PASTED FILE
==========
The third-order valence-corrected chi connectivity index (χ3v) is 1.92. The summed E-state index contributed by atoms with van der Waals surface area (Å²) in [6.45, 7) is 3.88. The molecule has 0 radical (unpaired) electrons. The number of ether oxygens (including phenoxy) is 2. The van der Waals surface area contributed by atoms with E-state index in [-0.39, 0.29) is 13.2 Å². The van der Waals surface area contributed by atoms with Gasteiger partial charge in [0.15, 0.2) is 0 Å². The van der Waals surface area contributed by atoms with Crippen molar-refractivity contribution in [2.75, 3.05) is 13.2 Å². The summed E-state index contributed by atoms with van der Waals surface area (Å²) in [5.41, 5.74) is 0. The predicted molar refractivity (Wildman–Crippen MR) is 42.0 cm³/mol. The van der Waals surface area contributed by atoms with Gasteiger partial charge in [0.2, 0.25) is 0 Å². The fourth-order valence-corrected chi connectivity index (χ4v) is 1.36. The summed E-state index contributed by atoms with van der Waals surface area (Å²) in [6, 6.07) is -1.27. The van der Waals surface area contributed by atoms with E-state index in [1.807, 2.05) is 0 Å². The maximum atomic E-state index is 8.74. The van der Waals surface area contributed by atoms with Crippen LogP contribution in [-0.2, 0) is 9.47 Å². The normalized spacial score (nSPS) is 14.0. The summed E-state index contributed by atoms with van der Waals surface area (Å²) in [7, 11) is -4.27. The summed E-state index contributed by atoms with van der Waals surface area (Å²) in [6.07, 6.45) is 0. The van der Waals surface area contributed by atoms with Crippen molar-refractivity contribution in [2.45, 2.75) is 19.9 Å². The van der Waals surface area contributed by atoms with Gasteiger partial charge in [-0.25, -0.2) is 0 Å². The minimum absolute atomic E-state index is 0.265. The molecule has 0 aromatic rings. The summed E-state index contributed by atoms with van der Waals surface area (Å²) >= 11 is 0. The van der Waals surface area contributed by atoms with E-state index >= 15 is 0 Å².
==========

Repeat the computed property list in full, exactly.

The third-order valence-corrected chi connectivity index (χ3v) is 1.92. The summed E-state index contributed by atoms with van der Waals surface area (Å²) in [6.45, 7) is 3.88. The molecule has 0 radical (unpaired) electrons. The number of ether oxygens (including phenoxy) is 2. The van der Waals surface area contributed by atoms with E-state index in [-0.39, 0.29) is 13.2 Å². The van der Waals surface area contributed by atoms with Gasteiger partial charge in [0.15, 0.2) is 0 Å². The van der Waals surface area contributed by atoms with Crippen molar-refractivity contribution in [2.75, 3.05) is 13.2 Å². The summed E-state index contributed by atoms with van der Waals surface area (Å²) in [5.41, 5.74) is 0. The predicted molar refractivity (Wildman–Crippen MR) is 42.0 cm³/mol. The van der Waals surface area contributed by atoms with Gasteiger partial charge in [0.2, 0.25) is 0 Å². The fourth-order valence-corrected chi connectivity index (χ4v) is 1.36. The summed E-state index contributed by atoms with van der Waals surface area (Å²) in [6, 6.07) is -1.27. The van der Waals surface area contributed by atoms with E-state index in [1.807, 2.05) is 0 Å². The maximum atomic E-state index is 8.74. The van der Waals surface area contributed by atoms with Crippen LogP contribution in [-0.2, 0) is 9.47 Å². The normalized spacial score (nSPS) is 14.0. The summed E-state index contributed by atoms with van der Waals surface area (Å²) in [7, 11) is -4.27. The summed E-state index contributed by atoms with van der Waals surface area (Å²) in [6.07, 6.45) is 0. The van der Waals surface area contributed by atoms with Crippen molar-refractivity contribution in [2.45, 2.75) is 19.9 Å². The van der Waals surface area contributed by atoms with Gasteiger partial charge in [-0.25, -0.2) is 0 Å². The minimum absolute atomic E-state index is 0.265. The molecule has 0 aromatic rings. The summed E-state index contributed by atoms with van der Waals surface area (Å²) >= 11 is 0. The van der Waals surface area contributed by atoms with E-state index >= 15 is 0 Å².